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Ruxmon.2013-08.-.CodeBro!

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Ruxmon.2013-08.-.CodeBro!

  1. 1. Improving static code review using AST-based code analysis Christophe Alladoum @_hugsy_ hugsy
  2. 2. Who am I ? ➔ Christophe Alladoum ➔ IOActive pirate ➔ blah blah blah
  3. 3. What about ? ➔ I read a LOT of code ◆ mostly for fun (eventually for work) ● just to know how it works ● occasionally to find bugs ◆ most of the time, C code ● sometimes C++ ● occasionally higher level stuff: PHP (lol), Java, Python, ...
  4. 4. What about ? ➔ C code is tricky & not trivial ● many standards (ANSI C - C89, C99, C11, etc..) ● many bad coding practices ● MANY subtleties in the language ➔ Ergo, many places for flaws ● logic errors ● programming errors ● lack of restriction in code (buffers, integers) I like
  5. 5. Existing automated tools ● Many Open-Source & licenced ($$$) tools use regexp to find weak patterns ● Insufficient approach : ○ Example using latest flawfinder : ○ Basically as clever as making a `grep` which is one of the best vuln finder btw Ok, thanks !
  6. 6. Existing automated tools ○ and (too) many times, there are “strange” results ○ Usually a very *bad* idea to just paste output from those tools in a (serious) code review report *PLUS* splint fails to see vulnerable calls
  7. 7. A smarter approach ➔ C based code projects are ultimately made to be compiled & linked ◆ Compilers are the best code reviewers !! ● Code is parsed and transformed into another format ● Code is validated ● Some additional checks are even provided by default for programming errors (type checks, unused vars, invalid formatted strings, uninitialized values, etc…)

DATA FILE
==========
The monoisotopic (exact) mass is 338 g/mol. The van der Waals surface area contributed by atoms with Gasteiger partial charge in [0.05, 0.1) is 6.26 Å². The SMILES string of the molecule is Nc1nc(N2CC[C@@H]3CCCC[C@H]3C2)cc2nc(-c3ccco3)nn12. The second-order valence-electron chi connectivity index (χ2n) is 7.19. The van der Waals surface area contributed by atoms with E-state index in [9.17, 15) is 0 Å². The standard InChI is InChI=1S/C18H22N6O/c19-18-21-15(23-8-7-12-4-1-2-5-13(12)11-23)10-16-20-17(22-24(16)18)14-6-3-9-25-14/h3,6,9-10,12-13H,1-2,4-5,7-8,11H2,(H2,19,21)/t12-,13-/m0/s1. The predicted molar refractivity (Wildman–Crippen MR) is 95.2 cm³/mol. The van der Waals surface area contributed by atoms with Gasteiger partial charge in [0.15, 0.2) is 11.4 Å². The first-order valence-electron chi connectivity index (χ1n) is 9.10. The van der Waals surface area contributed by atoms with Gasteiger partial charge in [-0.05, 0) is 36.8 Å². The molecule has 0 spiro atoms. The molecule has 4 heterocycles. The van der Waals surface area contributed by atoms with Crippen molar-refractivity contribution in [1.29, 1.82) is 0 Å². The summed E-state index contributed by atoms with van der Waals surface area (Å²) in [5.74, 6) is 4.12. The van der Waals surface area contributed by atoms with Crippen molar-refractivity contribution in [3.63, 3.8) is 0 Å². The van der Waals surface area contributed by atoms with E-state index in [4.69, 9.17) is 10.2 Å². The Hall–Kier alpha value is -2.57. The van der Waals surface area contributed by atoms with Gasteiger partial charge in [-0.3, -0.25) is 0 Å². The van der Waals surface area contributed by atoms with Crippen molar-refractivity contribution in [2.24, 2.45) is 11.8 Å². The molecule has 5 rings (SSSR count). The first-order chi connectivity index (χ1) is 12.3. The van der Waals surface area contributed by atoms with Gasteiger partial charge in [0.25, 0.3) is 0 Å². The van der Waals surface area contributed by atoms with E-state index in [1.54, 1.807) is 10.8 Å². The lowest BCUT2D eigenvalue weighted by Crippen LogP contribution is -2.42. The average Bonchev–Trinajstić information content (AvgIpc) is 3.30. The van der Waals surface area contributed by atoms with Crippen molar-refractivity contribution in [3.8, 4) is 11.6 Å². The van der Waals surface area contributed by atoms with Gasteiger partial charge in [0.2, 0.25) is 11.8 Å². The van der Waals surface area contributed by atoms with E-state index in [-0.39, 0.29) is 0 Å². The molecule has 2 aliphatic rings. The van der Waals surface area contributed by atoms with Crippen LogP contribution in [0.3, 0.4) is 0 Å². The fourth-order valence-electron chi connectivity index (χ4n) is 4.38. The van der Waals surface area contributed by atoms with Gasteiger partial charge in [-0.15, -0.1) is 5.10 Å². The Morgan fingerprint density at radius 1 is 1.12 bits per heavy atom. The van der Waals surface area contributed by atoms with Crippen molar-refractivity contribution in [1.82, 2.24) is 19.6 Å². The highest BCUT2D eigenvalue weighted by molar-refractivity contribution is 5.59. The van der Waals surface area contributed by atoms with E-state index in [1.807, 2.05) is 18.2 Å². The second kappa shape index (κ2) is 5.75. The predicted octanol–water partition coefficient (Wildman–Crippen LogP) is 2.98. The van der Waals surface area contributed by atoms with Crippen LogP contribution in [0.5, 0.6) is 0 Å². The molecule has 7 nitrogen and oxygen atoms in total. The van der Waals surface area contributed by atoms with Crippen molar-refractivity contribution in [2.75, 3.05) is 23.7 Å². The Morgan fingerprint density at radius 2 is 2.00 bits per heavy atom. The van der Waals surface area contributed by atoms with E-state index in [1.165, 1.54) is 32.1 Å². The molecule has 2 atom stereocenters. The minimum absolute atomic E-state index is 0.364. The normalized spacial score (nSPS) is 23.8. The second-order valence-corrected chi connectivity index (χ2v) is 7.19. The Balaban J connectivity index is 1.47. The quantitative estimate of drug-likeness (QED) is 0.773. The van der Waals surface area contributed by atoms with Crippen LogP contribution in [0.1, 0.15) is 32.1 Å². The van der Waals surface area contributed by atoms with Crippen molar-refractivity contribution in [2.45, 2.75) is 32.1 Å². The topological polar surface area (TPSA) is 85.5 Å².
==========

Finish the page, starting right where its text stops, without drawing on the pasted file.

8. 8. Quick reminder on compilers ● Compiler, noun : set of programs that transforms source code written in a programming language into another computer language (Wikipedia). ■ Examples : GCC, as, Python ( which embeds a JIT compiler), etc... ● Abstract representation of compiler behavior:
  9. 9. LLVM Specifics ● What makes LLVM so special ? ○ LLVM (Low-Level Virtual Machine) : 13 year old project ○ Many different projects around this architecture ○ LLVM structure *truly* isolates each part (lexing/optimizing/generating) ○ Totally Plug-and-Play ● you can easily write a lexer for generating Python .pyc file ... ● … or you can use optimizer API to help runtime bug detection (heard of Google AddressSanitizer module ?) … ● … or you can use an existing parser (for instance GCC’s) and bind it to the rest of the LLVM architecture (llvm-gcc) → really cool features ! Go hack it !!
  10. 10. LLVM Specifics ● Clang ○ Default C/C++/Obj-C compiler based for LLVM architecture ○ Parser gets .c, .cpp, .m files as input and generates an Intermediate Representation (IR) of the code → this is achieved thanks to an Abstract Syntax Tree (AST) created when “reading” each source file ○ An API is provided to interact with the generated AST → in native C++ → or higher languages, like Python ■ This means that Clang parses the code for us, then why not use this to parse code in a smart way (and ultimately find vulnerabilities) ?
  11. 11. Clang Python API ● Relatively easy to use... ○ … but not enough thoroughly documented (just automatically generated documentation) → pydoc works fairly well on it ○ Many blog posts (but sometimes outdated on the topic) ○ Namespace fairly intuitive Basic example : outputs
  12. 12. Demo ● clang-draw-ast.py is a 70-line Python script that will parse a C source file and display (PNG format) the corresponding AST.
  13. 13. (This is the expected result if live demo fails)
  14. 14. Let’s have a look...
  15. 15. The magic inside Indexation engine API is exposed by `clang.cindex` package. ● Index ○ top-level object which manages some global library state. ● TranslationUnit ○ High-level object encapsulating the AST for a single translation unit (parsed on the fly) ● SourceRange, SourceLocation, and File ○ Objects representing information about the input source.